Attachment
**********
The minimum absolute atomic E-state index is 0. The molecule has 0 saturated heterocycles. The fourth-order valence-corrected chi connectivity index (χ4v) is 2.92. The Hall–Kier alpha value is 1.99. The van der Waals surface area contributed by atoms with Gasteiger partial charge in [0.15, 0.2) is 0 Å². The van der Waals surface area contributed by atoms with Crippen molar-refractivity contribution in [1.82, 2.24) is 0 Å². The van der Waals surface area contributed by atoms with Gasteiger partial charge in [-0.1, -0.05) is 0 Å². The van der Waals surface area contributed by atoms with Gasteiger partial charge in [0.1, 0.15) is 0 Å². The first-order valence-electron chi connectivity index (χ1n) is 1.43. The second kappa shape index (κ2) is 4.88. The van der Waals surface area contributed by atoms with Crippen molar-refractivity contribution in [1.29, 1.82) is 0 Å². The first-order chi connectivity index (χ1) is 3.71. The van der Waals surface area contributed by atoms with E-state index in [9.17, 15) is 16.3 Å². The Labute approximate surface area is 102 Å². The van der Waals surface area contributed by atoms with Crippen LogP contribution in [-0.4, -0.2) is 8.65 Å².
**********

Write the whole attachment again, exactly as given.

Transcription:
The minimum absolute atomic E-state index is 0. The molecule has 0 saturated heterocycles. The fourth-order valence-corrected chi connectivity index (χ4v) is 2.92. The Hall–Kier alpha value is 1.99. The van der Waals surface area contributed by atoms with Gasteiger partial charge in [0.15, 0.2) is 0 Å². The van der Waals surface area contributed by atoms with Crippen molar-refractivity contribution in [1.82, 2.24) is 0 Å². The van der Waals surface area contributed by atoms with Gasteiger partial charge in [-0.1, -0.05) is 0 Å². The van der Waals surface area contributed by atoms with Gasteiger partial charge in [0.1, 0.15) is 0 Å². The first-order valence-electron chi connectivity index (χ1n) is 1.43. The second kappa shape index (κ2) is 4.88. The van der Waals surface area contributed by atoms with Crippen molar-refractivity contribution in [1.29, 1.82) is 0 Å². The first-order chi connectivity index (χ1) is 3.71. The van der Waals surface area contributed by atoms with E-state index in [9.17, 15) is 16.3 Å². The Labute approximate surface area is 102 Å². The van der Waals surface area contributed by atoms with Crippen LogP contribution in [-0.4, -0.2) is 8.65 Å².